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Book Review

Book Cover

The Ordinary


Author: Christopher Ritchie
Publisher: GP Publishing
RRP: £7.99
ISBN: 978 0 9931639 7 5
Publication Date: 20 June 2015

Beneath the visible world the Ordinary are gathering to supplant humanity as the dominant species on Earth. Created and sustained by the negative energies created by acts of credulity or degradation, the increase in violence, pornography and crime which characterises the twentieth century has allowed them to grow to the point where they are a credible threat to a humanity largely unaware of their existence...

The Ordinary (2015. 306 pages) is the second horror novel from Christopher Richie, following his debut book, House of Pigs, characters from which reoccur in this story.

The book is not as surreal as its predecessor, but it does have its own dark charms. It may be obvious to say that this is not a book for those who are easily offended, as it deals with the necessary negative energies which feed the Ordinary, so there is a lot about pornography, references to rape and mutilation, disturbing scenes of death. On the other hand, this is not to say that the book does not contain some very dark humour.

As the reader, we follow a multi-threaded narrative where all the characters are more or less connected, whether they are aware of this or not. The first character we meet is Piotr, a seemingly tortured individual who is plagued by nightmares of his sister; a sister who he believes was taken and used by pornographer, Lazarous. He views this work as an act of depravity and Lazarous as a latter-day devil, one which needs to be confronted.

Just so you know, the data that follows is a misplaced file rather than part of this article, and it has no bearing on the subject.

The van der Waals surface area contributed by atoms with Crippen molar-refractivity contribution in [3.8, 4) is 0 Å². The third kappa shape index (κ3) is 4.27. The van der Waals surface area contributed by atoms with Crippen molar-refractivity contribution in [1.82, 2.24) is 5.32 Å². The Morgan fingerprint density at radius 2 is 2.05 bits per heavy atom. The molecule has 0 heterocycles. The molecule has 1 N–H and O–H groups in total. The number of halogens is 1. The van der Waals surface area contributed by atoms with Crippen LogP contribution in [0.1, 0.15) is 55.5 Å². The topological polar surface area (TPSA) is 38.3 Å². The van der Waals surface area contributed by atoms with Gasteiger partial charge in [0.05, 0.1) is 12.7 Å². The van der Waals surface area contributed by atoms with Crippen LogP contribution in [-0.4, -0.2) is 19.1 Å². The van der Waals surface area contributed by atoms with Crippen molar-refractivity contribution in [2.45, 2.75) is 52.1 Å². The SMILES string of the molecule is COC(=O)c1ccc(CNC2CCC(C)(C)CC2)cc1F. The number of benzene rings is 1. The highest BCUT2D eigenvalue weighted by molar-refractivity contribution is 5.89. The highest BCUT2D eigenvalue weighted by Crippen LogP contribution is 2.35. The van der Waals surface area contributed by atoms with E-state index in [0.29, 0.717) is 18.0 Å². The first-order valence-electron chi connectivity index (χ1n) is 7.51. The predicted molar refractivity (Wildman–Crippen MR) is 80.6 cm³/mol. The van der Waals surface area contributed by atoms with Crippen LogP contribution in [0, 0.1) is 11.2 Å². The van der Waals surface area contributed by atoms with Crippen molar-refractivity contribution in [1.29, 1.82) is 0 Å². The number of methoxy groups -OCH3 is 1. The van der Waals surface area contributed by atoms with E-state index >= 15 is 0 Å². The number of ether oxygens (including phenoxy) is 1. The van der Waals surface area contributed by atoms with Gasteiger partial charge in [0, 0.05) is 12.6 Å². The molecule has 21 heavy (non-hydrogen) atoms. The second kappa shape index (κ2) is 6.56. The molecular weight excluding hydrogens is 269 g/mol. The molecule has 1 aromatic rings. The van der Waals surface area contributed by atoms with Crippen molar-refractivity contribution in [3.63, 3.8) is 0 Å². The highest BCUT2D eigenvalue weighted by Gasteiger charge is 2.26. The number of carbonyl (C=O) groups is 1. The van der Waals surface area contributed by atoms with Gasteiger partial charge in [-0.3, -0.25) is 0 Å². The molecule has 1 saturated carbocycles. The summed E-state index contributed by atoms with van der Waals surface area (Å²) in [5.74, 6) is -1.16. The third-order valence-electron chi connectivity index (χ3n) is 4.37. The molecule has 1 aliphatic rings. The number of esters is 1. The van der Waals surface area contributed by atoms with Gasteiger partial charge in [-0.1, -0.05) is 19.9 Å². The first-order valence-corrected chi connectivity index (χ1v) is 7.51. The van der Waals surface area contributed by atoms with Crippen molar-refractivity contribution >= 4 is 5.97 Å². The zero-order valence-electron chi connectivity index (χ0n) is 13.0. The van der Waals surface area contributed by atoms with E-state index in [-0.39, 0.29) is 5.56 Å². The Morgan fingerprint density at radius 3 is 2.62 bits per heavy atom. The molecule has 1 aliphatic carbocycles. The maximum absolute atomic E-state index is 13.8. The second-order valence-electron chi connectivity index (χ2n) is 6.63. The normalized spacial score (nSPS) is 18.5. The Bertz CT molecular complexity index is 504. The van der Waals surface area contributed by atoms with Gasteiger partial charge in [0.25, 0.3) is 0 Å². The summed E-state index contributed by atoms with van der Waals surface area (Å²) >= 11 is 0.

Across town, Jock and Bleach have a very prosperous line of work with Stanley, acquiring teenage girls for his macabre collection, though why Stanley employs them is initially a mystery as neither is particularly efficient in this role and Bleach spends most of his time stoned, which leads to the occasional accident where he kills one of the victims.

As the bodies start to mount up, the police try their best to make sense of what appears to be senseless killings, even turning to Robert a retired policeman whose innate intuition had previously help solve difficult crimes. Robert goes off to examine the latest crime scene, leaving his son, Jez, with his new girlfriend, Maria, who seems to have a connection to some of the dead girls.

Evil is a relative term in the book, where Richie could have made the Ordinary fearful monsters, in a panto way, their existence is much more subtle. They are the product of mans own evil and so have little choice except to emulate this. They neither excuse nor deny their actions, unlike the human characters in the book, many of whom make their living either causing or reporting on human misery. I suspect that the author would view the news as entertainment made out of other peoples pain and suffering, which viewers consume mindlessly, whilst stuffing their faces with microwave dinners.

The Ordinary’s presentation does raise questions for the reader as to who the bad guys really are, after all as creatures we murder and consume other creatures for pleasure and the Ordinary are only following our example.

For all of the seemingly dark things which Stanley engages in, he does so with great humour and comes across as the most unintentionally funny character in the book, followed by the tragically amusing Jock and Bleach, whereas few of the humans show even these redeeming features.

It’s not a comfortable read, but it is an interesting ride into humanities heart of darkness.


Charles Packer

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